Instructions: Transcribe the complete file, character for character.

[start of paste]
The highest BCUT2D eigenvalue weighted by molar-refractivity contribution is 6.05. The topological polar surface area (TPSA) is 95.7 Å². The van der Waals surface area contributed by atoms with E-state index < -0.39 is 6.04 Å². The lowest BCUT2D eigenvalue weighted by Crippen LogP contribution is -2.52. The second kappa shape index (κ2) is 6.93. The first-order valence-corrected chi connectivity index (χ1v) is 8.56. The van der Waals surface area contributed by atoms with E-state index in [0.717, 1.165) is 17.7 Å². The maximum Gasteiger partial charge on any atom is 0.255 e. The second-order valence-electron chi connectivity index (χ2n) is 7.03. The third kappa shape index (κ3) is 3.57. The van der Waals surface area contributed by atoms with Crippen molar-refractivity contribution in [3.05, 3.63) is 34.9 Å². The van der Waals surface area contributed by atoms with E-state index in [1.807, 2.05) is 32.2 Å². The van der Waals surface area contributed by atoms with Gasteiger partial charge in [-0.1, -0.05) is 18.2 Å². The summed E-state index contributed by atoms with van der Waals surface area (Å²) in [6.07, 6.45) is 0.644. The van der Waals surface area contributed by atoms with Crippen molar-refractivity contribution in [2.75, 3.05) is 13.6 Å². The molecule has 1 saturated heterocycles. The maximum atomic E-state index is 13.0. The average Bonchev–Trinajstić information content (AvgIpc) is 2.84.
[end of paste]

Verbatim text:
The highest BCUT2D eigenvalue weighted by molar-refractivity contribution is 6.05. The topological polar surface area (TPSA) is 95.7 Å². The van der Waals surface area contributed by atoms with E-state index < -0.39 is 6.04 Å². The lowest BCUT2D eigenvalue weighted by Crippen LogP contribution is -2.52. The second kappa shape index (κ2) is 6.93. The first-order valence-corrected chi connectivity index (χ1v) is 8.56. The van der Waals surface area contributed by atoms with E-state index in [0.717, 1.165) is 17.7 Å². The maximum Gasteiger partial charge on any atom is 0.255 e. The second-order valence-electron chi connectivity index (χ2n) is 7.03. The third kappa shape index (κ3) is 3.57. The van der Waals surface area contributed by atoms with Crippen molar-refractivity contribution in [3.05, 3.63) is 34.9 Å². The van der Waals surface area contributed by atoms with E-state index in [1.807, 2.05) is 32.2 Å². The van der Waals surface area contributed by atoms with Gasteiger partial charge in [-0.1, -0.05) is 18.2 Å². The summed E-state index contributed by atoms with van der Waals surface area (Å²) in [6.07, 6.45) is 0.644. The van der Waals surface area contributed by atoms with Crippen molar-refractivity contribution in [2.75, 3.05) is 13.6 Å². The molecule has 1 saturated heterocycles. The maximum atomic E-state index is 13.0. The average Bonchev–Trinajstić information content (AvgIpc) is 2.84.